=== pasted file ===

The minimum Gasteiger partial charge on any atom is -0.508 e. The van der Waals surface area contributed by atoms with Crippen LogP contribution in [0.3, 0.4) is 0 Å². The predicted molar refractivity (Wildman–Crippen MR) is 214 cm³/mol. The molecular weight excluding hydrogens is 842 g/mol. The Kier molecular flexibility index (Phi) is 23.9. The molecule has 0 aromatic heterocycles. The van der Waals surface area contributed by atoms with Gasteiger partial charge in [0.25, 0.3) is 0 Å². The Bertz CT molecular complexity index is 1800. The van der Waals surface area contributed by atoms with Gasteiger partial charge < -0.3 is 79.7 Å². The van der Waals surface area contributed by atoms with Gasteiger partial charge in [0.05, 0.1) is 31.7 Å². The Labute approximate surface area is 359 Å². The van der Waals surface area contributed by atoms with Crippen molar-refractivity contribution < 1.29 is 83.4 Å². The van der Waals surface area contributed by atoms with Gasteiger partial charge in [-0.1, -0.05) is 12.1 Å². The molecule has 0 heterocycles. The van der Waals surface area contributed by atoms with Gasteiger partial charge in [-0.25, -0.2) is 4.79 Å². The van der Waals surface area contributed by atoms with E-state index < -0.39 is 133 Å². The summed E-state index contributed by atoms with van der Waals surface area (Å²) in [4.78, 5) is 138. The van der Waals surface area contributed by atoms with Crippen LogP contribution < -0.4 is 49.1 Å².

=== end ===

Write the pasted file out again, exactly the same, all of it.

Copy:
The minimum Gasteiger partial charge on any atom is -0.508 e. The van der Waals surface area contributed by atoms with Crippen LogP contribution in [0.3, 0.4) is 0 Å². The predicted molar refractivity (Wildman–Crippen MR) is 214 cm³/mol. The molecular weight excluding hydrogens is 842 g/mol. The Kier molecular flexibility index (Phi) is 23.9. The molecule has 0 aromatic heterocycles. The van der Waals surface area contributed by atoms with Gasteiger partial charge in [0.25, 0.3) is 0 Å². The Bertz CT molecular complexity index is 1800. The van der Waals surface area contributed by atoms with Gasteiger partial charge < -0.3 is 79.7 Å². The van der Waals surface area contributed by atoms with Gasteiger partial charge in [0.05, 0.1) is 31.7 Å². The Labute approximate surface area is 359 Å². The van der Waals surface area contributed by atoms with Crippen molar-refractivity contribution < 1.29 is 83.4 Å². The van der Waals surface area contributed by atoms with Gasteiger partial charge in [-0.1, -0.05) is 12.1 Å². The molecule has 0 heterocycles. The van der Waals surface area contributed by atoms with Gasteiger partial charge in [-0.25, -0.2) is 4.79 Å². The van der Waals surface area contributed by atoms with E-state index < -0.39 is 133 Å². The summed E-state index contributed by atoms with van der Waals surface area (Å²) in [4.78, 5) is 138. The van der Waals surface area contributed by atoms with Crippen LogP contribution < -0.4 is 49.1 Å².